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C.S. Lewis eventually finds joy

Letters shed new light on two authors in love

Out of My Bone: The Letters of Joy Davidman. Don W. King, editor. Grand Rapids, Michigan: William B. Eerdmans Publishing Company, 387 pages. Hardbound. $28. 2009.
Fans of the play and movie Shadowlands will welcome the opportunity to get better acquainted with Joy Davidman, the American divorcee who became the wife of the influential English author and Christian writer C.S. Lewis. Davidman, the heroine of those productions, comes through in this collection of her letters as a woman of substantial intellect and a gifted writer. And, while there are no letters of consequence between her and Lewis, this collection does shed light on their relationship.
In 1936, at the age of 21, Davidman already held both B.A. and M.A degrees and was active in literary circles in New York City. In the initial letters of this collection, the youthful writer receives encouragement for her poetry from the distinguished American author, Stephen Vincent Benet. In 1938 her volume of poetry, Letter to a Comrade, was published and won both the Yale Younger Poets Award and a major national award for poetry given by the National Institute of Arts and Letters.
As the title of her first work indicates, Davidman had joined some other young intellectuals during the Great Depression years in becoming a member of the Communist Party of the U.S.A. From 1938 to 1946, she served as an associate editor of the party’s magazine New Masses. In that capacity she served as poetry editor; contributed her own poetry; and reviewed books, movies, and theater productions.
In correspondence with potential contributors to the magazine and in her own reviews, Davidman exhibited both an incisive mind and a sharp tongue. She consistently advised would-be poets to keep their writing “simple” and accessible to the working classes, and she assailed leading poets of the day, including Ezra Pound and T.S. Eliot, for being obscure. She referred to Pound as “the disgusting idiot” and “Mussolini’s kept poet.”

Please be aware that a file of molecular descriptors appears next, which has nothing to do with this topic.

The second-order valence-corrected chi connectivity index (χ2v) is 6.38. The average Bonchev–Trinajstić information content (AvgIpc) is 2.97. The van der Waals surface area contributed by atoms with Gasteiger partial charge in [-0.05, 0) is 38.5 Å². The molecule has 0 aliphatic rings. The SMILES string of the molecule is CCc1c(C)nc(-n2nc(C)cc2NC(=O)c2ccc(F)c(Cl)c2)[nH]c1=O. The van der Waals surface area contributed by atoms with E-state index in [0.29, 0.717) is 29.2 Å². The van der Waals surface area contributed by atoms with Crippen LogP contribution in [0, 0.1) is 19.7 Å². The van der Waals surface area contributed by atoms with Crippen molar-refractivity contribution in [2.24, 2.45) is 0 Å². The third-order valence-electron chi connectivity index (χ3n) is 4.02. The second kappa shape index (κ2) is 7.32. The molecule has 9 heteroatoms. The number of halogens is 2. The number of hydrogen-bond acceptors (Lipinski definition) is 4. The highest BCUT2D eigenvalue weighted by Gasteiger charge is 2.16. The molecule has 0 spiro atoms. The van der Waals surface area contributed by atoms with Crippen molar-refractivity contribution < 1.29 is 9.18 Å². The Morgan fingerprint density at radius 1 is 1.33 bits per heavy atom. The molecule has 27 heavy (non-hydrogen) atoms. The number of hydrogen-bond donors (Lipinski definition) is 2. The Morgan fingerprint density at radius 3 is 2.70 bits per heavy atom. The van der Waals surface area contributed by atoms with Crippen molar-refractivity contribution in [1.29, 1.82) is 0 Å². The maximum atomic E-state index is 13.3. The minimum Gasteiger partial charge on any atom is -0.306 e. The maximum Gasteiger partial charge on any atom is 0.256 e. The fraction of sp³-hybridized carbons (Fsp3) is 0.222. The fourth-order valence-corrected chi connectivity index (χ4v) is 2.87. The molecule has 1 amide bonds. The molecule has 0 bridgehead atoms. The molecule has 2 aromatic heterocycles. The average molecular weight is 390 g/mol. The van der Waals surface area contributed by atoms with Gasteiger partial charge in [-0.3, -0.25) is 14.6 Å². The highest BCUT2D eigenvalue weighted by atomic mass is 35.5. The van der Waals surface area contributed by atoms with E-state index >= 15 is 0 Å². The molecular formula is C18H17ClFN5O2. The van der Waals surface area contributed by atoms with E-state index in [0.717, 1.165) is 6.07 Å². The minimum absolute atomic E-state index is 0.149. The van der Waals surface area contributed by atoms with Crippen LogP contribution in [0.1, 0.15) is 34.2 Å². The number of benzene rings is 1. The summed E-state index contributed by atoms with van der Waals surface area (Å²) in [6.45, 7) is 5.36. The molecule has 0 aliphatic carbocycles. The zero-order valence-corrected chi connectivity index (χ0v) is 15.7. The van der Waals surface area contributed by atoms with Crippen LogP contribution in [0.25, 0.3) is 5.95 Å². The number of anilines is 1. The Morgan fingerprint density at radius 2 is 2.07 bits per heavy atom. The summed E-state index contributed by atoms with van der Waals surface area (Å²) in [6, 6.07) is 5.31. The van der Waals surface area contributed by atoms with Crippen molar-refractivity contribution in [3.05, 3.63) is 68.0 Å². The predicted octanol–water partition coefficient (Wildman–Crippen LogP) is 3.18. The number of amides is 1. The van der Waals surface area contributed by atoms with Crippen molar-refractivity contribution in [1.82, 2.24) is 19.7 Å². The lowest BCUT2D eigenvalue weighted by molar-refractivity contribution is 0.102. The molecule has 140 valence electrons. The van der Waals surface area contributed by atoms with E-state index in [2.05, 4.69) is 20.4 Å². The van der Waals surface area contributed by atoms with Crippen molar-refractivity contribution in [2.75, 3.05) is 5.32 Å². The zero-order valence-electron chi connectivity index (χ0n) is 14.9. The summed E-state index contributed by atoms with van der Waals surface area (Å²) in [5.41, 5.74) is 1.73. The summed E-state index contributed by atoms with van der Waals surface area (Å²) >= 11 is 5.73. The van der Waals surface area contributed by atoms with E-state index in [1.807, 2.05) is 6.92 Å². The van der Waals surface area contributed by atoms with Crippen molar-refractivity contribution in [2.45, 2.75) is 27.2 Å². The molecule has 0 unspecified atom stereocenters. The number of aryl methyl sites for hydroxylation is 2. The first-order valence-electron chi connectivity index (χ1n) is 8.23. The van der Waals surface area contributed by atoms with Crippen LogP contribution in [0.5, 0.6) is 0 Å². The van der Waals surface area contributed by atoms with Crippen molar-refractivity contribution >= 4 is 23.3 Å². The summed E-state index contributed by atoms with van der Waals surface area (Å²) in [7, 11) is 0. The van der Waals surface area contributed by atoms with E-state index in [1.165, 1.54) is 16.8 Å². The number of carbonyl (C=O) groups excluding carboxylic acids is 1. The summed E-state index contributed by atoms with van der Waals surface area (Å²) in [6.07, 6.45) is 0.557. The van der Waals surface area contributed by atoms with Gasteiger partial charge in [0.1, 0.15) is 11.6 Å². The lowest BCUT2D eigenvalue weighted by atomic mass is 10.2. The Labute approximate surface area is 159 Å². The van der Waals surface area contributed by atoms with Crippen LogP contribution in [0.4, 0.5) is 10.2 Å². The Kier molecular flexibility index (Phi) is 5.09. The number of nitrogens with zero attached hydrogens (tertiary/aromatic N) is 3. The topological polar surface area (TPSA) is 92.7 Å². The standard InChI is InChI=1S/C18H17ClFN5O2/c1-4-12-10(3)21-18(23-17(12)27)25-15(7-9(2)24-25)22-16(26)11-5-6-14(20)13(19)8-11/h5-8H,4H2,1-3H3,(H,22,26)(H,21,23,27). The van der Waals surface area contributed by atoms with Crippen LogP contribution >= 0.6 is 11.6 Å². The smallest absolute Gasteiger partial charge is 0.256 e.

The letters chronicle what editor Don W. King describes as her “religious, philosophical and intellectual journey from secular Judaism to atheism to Communism to Christianity.”
A slow transformation
By the mid-1940s, Davidman’s love affair with communism had come to an end. During a crisis in her married life, she had what she described in a letter to writer William Rose Benet in 1948 as a “direct and shattering experience of God.”
In her subsequent in-depth study of Vladimir Lenin’s Materialism, she told Benet, she discovered that “Marxism was philosophically nonsensical, logically unsound, historically arbitrary, and scientifically half fake from the start and the other half overthrown by Einstein’s first work.”
Davidman had begun reading books by Lewis in 1947 and, in an autobiographical essay published in 1951 and reprinted in the current collection of letters, she said she went back to him “and learned from him, slowly, how I had gone wrong. Without his works, I wonder if I and many others might still be infants ‘crying in the night.’”
In her study of religions at this time, Davidman wrote, “… only one of them had a complete understanding of the grace and repentance and charity that had come to me from God. And the Redeemer who had made himself known, whose personality I would have recognized among ten thousand — well, when I read the New Testament, I recognized him. He was Jesus.”